The EU VAT rules are becoming increasingly complex. U.S. companies that have VATable transactions in the EU should begin to analyze the impact of the new EU VAT rules on their business models, the implications of new registration requirements (or changes to existing registration), and whether changes to internal systems need to be made to ensure compliance.
Digital Services and Intercompany Recharges
2020 saw many countries worldwide expand their VAT/GST systems to include the supply of electronic/digital services, a trend that is expected to continue through 2021. These new rules can result in VAT/GST registration and collection obligations for foreign and local suppliers, intermediaries or e-commerce platforms.
A growing number of these VAT regimes capture both business-to-business (B2B) and business-to-consumer (B2C) transactions. With electronic/digital services being broadly defined to include software, web hosting and cloud services, intercompany technology recharges by U.S.-headquartered businesses to foreign subsidiaries could give rise to an obligation for the US headquarters to register, charge, collect and remit VAT in foreign jurisdictions.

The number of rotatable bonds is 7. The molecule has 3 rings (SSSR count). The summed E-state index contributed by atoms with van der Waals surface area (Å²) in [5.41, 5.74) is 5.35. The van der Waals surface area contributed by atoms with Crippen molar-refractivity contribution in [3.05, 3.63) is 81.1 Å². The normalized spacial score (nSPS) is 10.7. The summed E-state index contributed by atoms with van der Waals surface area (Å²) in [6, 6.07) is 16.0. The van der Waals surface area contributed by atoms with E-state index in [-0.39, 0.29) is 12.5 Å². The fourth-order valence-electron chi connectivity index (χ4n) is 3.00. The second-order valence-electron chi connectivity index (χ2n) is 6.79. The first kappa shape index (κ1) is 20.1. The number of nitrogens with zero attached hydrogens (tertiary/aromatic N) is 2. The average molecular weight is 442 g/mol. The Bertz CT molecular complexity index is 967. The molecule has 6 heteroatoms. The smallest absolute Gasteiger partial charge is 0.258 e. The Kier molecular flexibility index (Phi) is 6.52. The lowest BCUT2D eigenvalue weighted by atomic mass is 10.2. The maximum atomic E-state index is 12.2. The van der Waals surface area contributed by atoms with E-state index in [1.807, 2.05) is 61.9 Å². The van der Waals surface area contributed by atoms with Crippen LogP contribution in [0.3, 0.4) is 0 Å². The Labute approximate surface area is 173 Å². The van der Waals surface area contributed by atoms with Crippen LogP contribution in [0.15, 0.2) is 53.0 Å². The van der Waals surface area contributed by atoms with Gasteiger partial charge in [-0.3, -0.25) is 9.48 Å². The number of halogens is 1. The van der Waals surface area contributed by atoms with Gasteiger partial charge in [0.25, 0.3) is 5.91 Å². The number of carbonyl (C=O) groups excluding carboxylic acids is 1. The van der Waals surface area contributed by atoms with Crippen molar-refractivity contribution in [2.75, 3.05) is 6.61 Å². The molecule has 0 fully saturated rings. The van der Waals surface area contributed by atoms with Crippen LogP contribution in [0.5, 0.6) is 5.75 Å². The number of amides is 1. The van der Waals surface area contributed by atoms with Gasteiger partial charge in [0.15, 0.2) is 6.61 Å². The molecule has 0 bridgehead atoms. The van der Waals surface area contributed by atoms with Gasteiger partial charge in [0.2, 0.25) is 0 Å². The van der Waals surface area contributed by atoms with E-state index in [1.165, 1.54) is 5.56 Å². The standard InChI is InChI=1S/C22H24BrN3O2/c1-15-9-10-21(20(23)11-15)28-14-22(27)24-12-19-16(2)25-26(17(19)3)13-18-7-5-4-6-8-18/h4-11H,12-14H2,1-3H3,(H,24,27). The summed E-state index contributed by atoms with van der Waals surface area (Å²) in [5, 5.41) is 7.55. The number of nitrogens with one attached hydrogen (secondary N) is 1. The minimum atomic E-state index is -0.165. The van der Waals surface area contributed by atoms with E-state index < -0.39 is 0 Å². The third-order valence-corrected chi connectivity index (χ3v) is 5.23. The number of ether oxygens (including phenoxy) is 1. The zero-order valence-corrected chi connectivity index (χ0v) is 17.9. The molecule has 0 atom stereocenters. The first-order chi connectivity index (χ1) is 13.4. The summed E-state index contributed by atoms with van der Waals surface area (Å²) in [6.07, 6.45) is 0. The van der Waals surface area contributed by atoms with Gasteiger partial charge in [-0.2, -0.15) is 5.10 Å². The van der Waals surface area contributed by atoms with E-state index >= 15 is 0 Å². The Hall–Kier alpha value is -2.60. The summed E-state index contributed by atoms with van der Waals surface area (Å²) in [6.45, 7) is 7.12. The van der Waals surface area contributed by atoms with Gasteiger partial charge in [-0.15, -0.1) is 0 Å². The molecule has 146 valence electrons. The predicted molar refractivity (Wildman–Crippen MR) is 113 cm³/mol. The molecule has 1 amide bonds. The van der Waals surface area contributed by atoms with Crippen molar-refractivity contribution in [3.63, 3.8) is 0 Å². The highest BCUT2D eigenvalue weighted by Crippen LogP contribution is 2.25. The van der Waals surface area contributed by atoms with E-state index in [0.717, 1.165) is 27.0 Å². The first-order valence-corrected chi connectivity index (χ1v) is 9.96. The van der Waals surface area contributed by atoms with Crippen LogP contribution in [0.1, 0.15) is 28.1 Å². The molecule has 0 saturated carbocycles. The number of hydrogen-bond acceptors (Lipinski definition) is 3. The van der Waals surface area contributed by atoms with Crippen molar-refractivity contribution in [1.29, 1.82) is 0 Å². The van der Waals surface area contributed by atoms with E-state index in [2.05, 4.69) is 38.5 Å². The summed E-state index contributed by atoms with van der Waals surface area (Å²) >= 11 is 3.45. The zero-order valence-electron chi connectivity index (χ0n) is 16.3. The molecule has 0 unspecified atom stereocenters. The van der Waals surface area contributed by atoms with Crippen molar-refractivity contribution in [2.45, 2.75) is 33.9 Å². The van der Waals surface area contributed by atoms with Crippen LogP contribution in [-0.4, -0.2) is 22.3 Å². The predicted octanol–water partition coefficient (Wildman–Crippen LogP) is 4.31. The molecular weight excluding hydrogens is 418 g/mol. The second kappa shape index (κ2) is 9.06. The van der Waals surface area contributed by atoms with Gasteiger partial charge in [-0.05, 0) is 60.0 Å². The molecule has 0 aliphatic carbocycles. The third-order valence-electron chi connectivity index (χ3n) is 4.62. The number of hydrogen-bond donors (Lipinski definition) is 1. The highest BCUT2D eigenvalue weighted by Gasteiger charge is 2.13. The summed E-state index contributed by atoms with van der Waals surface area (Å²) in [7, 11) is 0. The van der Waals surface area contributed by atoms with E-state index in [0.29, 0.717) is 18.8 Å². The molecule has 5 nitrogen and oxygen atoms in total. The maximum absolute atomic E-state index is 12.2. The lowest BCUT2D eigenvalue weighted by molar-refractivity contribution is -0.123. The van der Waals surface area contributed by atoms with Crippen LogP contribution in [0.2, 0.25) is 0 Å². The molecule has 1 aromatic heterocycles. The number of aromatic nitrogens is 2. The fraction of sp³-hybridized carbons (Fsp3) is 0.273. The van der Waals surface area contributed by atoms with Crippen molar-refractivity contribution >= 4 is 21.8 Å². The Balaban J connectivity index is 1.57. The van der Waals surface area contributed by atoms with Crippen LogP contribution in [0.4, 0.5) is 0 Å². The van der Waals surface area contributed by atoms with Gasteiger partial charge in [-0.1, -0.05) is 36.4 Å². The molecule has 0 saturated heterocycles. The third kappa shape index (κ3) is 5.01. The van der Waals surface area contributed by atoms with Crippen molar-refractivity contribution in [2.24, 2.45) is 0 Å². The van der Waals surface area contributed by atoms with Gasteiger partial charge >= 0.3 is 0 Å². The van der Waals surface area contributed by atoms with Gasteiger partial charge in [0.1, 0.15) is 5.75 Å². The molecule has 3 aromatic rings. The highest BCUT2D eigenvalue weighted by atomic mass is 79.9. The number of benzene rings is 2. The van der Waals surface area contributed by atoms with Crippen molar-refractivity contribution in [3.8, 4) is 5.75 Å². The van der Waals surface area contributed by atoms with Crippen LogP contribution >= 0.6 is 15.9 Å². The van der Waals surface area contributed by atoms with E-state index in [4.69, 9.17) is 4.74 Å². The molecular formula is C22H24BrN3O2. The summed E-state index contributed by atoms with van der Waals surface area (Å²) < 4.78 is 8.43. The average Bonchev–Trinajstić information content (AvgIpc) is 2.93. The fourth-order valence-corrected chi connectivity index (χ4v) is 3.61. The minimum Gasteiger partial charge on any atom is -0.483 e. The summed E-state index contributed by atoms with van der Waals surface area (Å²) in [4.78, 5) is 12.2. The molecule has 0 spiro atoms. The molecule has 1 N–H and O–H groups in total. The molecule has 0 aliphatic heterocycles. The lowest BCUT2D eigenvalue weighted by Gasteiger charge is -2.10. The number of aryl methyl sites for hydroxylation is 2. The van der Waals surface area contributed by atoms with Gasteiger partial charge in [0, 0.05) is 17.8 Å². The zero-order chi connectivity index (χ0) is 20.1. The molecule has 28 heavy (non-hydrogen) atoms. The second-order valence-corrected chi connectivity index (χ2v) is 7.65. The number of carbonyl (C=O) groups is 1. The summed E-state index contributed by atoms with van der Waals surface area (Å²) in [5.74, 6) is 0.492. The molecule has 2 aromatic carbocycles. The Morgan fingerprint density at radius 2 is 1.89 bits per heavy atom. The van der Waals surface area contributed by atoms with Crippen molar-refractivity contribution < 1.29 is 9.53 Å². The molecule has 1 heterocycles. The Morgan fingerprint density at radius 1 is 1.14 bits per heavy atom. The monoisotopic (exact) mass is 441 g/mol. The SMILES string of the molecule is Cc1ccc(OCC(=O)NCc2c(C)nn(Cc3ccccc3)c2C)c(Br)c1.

U.S. multinationals that recharge technology-related costs to foreign entities should review the VAT rules in the countries in which the foreign entities are located to determine if the technology recharge
gives rise to a VAT registration and reporting obligation.
VAT compliance requirements are complex and can ultimately impact cash flow. U.S. multinationals with a presence in a jurisdiction that has a VAT regime should be aware of the potential VAT registration and compliance obligations that could arise from making supplies of goods and/or services into such a jurisdiction, as well as the impact of noncompliance. These U.S. companies also should begin to prepare for the new rules that will apply in 2021. Contact us for more information.